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Demand Progress

The death of Internet freedom activist Aaron Swartz this month "has resulted in an unprecedented outpouring of grief, along with a strong commitment to use this tragedy to make some of the change Aaron wanted to see in the world," says the Electronic Frontier Foundation (EFF). Efforts are being coordinated by digital rights groups in the United States to reform the laws that were used to prosecute Swartz for downloading too much material - even though his actions never caused any harm. The proposed law has been named "Aaron's Law" in memory of Swartz, the founder of Demand Progress, who took his own life earlier this month.

Sign the Petition

You can sign a petition started by Demand Progress and show your support for Aaron's Law, and lobby to "amend the Computer Fraud and Abuse Act to make sure nobody's prosecuted for victimless alleged crimes." The petition also calls for support for a Congressional inquiry into the prosecution of Swartz, which Demand Progress calls "abusive." A US Congressman is already looking into launching an investigation, so add your voice to the call.

Join the Conversation

On 18 January 2012, as part of what became the largest online protest in the history of the Internet, a number of IFEX members pulled the plug on their websites in protest against two online piracy bills before the U.S. Congress, the Stop Online Piracy Act (SOPA) and the Protect Intellectual Property Act (PIPA).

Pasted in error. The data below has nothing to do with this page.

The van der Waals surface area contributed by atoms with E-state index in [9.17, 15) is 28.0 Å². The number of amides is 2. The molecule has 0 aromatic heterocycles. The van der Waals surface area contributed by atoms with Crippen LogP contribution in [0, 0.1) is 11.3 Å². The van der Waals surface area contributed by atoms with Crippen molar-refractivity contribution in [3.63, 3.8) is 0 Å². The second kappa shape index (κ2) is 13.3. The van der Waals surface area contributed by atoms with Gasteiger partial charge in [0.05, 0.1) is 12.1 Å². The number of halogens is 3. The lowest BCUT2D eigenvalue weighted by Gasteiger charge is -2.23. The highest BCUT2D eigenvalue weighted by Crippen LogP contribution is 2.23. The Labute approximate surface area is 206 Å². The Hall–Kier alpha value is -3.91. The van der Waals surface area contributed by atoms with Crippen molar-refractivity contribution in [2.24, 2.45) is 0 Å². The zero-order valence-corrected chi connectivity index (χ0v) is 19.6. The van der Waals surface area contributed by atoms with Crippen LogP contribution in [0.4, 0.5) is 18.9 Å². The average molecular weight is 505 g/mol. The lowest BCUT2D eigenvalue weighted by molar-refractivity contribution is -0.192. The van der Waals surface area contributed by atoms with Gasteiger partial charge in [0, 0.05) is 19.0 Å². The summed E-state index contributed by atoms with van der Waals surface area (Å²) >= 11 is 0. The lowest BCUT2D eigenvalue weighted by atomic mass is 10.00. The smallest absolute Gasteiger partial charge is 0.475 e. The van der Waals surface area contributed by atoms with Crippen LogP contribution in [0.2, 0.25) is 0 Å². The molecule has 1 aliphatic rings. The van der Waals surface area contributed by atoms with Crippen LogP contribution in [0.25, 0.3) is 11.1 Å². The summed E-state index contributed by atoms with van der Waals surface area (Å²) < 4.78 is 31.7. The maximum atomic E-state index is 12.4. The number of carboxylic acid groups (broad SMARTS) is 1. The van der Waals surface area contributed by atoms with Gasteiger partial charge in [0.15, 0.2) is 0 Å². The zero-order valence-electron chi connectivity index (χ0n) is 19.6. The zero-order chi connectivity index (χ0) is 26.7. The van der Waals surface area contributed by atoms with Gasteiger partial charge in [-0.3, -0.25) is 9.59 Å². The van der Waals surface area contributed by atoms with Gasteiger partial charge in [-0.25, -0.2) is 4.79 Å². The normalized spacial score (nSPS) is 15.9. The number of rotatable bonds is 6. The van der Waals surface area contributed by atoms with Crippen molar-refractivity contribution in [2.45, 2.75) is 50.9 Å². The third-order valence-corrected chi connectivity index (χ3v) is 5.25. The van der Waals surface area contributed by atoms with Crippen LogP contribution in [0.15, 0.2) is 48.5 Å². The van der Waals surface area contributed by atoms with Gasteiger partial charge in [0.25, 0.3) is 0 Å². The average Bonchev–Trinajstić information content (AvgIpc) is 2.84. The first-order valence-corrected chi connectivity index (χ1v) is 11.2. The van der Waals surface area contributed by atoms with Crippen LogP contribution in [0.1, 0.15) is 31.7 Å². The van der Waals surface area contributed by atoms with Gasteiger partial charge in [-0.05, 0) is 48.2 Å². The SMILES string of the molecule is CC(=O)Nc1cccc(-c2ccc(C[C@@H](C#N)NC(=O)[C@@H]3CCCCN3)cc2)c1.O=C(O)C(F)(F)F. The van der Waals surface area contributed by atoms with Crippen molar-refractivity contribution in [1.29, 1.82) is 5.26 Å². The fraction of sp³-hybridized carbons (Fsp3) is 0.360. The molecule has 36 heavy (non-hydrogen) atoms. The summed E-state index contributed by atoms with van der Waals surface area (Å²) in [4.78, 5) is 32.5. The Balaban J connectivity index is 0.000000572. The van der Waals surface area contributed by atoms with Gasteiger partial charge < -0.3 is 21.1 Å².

One year later, on Internet Freedom Day, 18 January 2013, EFF and other digital rights groups celebrated the important victory over SOPA and PIPA and remembered the life of Swartz, who contributed so much to the fight for digital rights. EFF began an open conversation (still going on) to "attack the computer crime laws that were so horribly misused in the prosecution of Aaron," the Computer Fraud and Abuse Act (CFAA) and Wiretap Act. EFF says, "In the spirit of Aaron's commitment to transparency, this process should be as open as possible and so we're showing our work earlier than we otherwise would." Please join the conversation and let EFF know what you think of their suggested updates to the laws and if you have proposals or changes to the language.

For more background, see: EFF's Initial Improvements to Aaron's Law for Computer Crime Reform

Background on Internet Freedom Day

What other IFEX members are saying

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